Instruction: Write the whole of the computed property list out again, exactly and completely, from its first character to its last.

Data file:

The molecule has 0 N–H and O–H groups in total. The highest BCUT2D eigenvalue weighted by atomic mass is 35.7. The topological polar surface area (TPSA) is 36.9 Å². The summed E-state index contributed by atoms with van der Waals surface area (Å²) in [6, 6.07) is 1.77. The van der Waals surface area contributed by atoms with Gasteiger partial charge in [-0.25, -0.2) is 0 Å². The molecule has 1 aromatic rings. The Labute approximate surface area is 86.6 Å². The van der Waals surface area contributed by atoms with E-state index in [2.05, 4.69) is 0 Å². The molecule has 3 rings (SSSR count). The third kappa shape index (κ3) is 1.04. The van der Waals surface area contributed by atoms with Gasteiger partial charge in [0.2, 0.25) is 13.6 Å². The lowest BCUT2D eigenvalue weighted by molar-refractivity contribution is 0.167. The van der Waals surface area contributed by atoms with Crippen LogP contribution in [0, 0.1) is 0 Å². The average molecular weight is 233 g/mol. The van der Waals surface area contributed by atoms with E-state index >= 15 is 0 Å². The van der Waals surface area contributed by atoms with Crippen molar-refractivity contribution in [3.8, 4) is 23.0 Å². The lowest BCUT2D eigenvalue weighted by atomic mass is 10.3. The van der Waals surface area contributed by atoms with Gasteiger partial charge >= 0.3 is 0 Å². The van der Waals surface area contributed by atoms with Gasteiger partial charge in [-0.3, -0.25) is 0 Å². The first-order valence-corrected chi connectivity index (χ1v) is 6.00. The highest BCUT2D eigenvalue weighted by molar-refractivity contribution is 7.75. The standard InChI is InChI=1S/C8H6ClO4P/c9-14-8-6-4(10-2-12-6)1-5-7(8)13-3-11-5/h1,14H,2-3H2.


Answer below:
The molecule has 0 N–H and O–H groups in total. The highest BCUT2D eigenvalue weighted by atomic mass is 35.7. The topological polar surface area (TPSA) is 36.9 Å². The summed E-state index contributed by atoms with van der Waals surface area (Å²) in [6, 6.07) is 1.77. The van der Waals surface area contributed by atoms with Gasteiger partial charge in [-0.25, -0.2) is 0 Å². The molecule has 1 aromatic rings. The Labute approximate surface area is 86.6 Å². The van der Waals surface area contributed by atoms with E-state index in [2.05, 4.69) is 0 Å². The molecule has 3 rings (SSSR count). The third kappa shape index (κ3) is 1.04. The van der Waals surface area contributed by atoms with Gasteiger partial charge in [0.2, 0.25) is 13.6 Å². The lowest BCUT2D eigenvalue weighted by molar-refractivity contribution is 0.167. The van der Waals surface area contributed by atoms with Crippen LogP contribution in [0, 0.1) is 0 Å². The average molecular weight is 233 g/mol. The van der Waals surface area contributed by atoms with E-state index >= 15 is 0 Å². The van der Waals surface area contributed by atoms with Crippen molar-refractivity contribution in [3.8, 4) is 23.0 Å². The lowest BCUT2D eigenvalue weighted by atomic mass is 10.3. The van der Waals surface area contributed by atoms with Gasteiger partial charge >= 0.3 is 0 Å². The van der Waals surface area contributed by atoms with Gasteiger partial charge in [-0.3, -0.25) is 0 Å². The first-order valence-corrected chi connectivity index (χ1v) is 6.00. The highest BCUT2D eigenvalue weighted by molar-refractivity contribution is 7.75. The standard InChI is InChI=1S/C8H6ClO4P/c9-14-8-6-4(10-2-12-6)1-5-7(8)13-3-11-5/h1,14H,2-3H2.